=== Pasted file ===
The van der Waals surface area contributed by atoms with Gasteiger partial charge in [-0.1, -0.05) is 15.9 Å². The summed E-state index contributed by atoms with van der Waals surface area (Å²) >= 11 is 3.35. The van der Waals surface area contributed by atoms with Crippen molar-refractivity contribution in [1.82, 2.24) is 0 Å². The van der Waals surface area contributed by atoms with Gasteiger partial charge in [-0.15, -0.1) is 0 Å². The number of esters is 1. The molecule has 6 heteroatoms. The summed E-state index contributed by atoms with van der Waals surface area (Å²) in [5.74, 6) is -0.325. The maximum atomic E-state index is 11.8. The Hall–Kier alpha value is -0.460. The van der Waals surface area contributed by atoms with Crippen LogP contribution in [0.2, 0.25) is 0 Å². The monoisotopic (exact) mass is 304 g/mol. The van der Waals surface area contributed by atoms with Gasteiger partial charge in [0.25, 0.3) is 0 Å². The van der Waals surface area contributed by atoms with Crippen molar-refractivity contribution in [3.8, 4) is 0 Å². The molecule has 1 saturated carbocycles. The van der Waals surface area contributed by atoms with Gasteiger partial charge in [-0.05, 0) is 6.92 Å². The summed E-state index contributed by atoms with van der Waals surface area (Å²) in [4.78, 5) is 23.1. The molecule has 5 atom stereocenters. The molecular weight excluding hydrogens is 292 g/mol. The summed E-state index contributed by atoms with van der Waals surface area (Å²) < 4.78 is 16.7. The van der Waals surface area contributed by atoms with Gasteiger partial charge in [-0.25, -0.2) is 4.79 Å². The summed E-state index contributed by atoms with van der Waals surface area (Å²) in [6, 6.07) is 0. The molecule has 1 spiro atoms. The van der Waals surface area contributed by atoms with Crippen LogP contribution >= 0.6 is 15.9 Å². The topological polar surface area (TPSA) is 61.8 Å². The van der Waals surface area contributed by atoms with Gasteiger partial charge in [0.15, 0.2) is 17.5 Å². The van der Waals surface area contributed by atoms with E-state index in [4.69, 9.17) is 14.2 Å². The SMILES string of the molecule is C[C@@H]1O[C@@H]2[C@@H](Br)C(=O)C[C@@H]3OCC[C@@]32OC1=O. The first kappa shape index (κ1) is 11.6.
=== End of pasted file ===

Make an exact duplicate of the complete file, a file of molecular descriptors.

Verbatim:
The van der Waals surface area contributed by atoms with Gasteiger partial charge in [-0.1, -0.05) is 15.9 Å². The summed E-state index contributed by atoms with van der Waals surface area (Å²) >= 11 is 3.35. The van der Waals surface area contributed by atoms with Crippen molar-refractivity contribution in [1.82, 2.24) is 0 Å². The van der Waals surface area contributed by atoms with Gasteiger partial charge in [-0.15, -0.1) is 0 Å². The number of esters is 1. The molecule has 6 heteroatoms. The summed E-state index contributed by atoms with van der Waals surface area (Å²) in [5.74, 6) is -0.325. The maximum atomic E-state index is 11.8. The Hall–Kier alpha value is -0.460. The van der Waals surface area contributed by atoms with Crippen LogP contribution in [0.2, 0.25) is 0 Å². The monoisotopic (exact) mass is 304 g/mol. The van der Waals surface area contributed by atoms with Gasteiger partial charge in [0.25, 0.3) is 0 Å². The van der Waals surface area contributed by atoms with Crippen molar-refractivity contribution in [3.8, 4) is 0 Å². The molecule has 1 saturated carbocycles. The van der Waals surface area contributed by atoms with Gasteiger partial charge in [-0.05, 0) is 6.92 Å². The summed E-state index contributed by atoms with van der Waals surface area (Å²) in [4.78, 5) is 23.1. The molecule has 5 atom stereocenters. The molecular weight excluding hydrogens is 292 g/mol. The summed E-state index contributed by atoms with van der Waals surface area (Å²) < 4.78 is 16.7. The van der Waals surface area contributed by atoms with Gasteiger partial charge in [-0.25, -0.2) is 4.79 Å². The summed E-state index contributed by atoms with van der Waals surface area (Å²) in [6, 6.07) is 0. The molecule has 1 spiro atoms. The van der Waals surface area contributed by atoms with Crippen LogP contribution >= 0.6 is 15.9 Å². The topological polar surface area (TPSA) is 61.8 Å². The van der Waals surface area contributed by atoms with Gasteiger partial charge in [0.15, 0.2) is 17.5 Å². The van der Waals surface area contributed by atoms with E-state index in [4.69, 9.17) is 14.2 Å². The SMILES string of the molecule is C[C@@H]1O[C@@H]2[C@@H](Br)C(=O)C[C@@H]3OCC[C@@]32OC1=O. The first kappa shape index (κ1) is 11.6.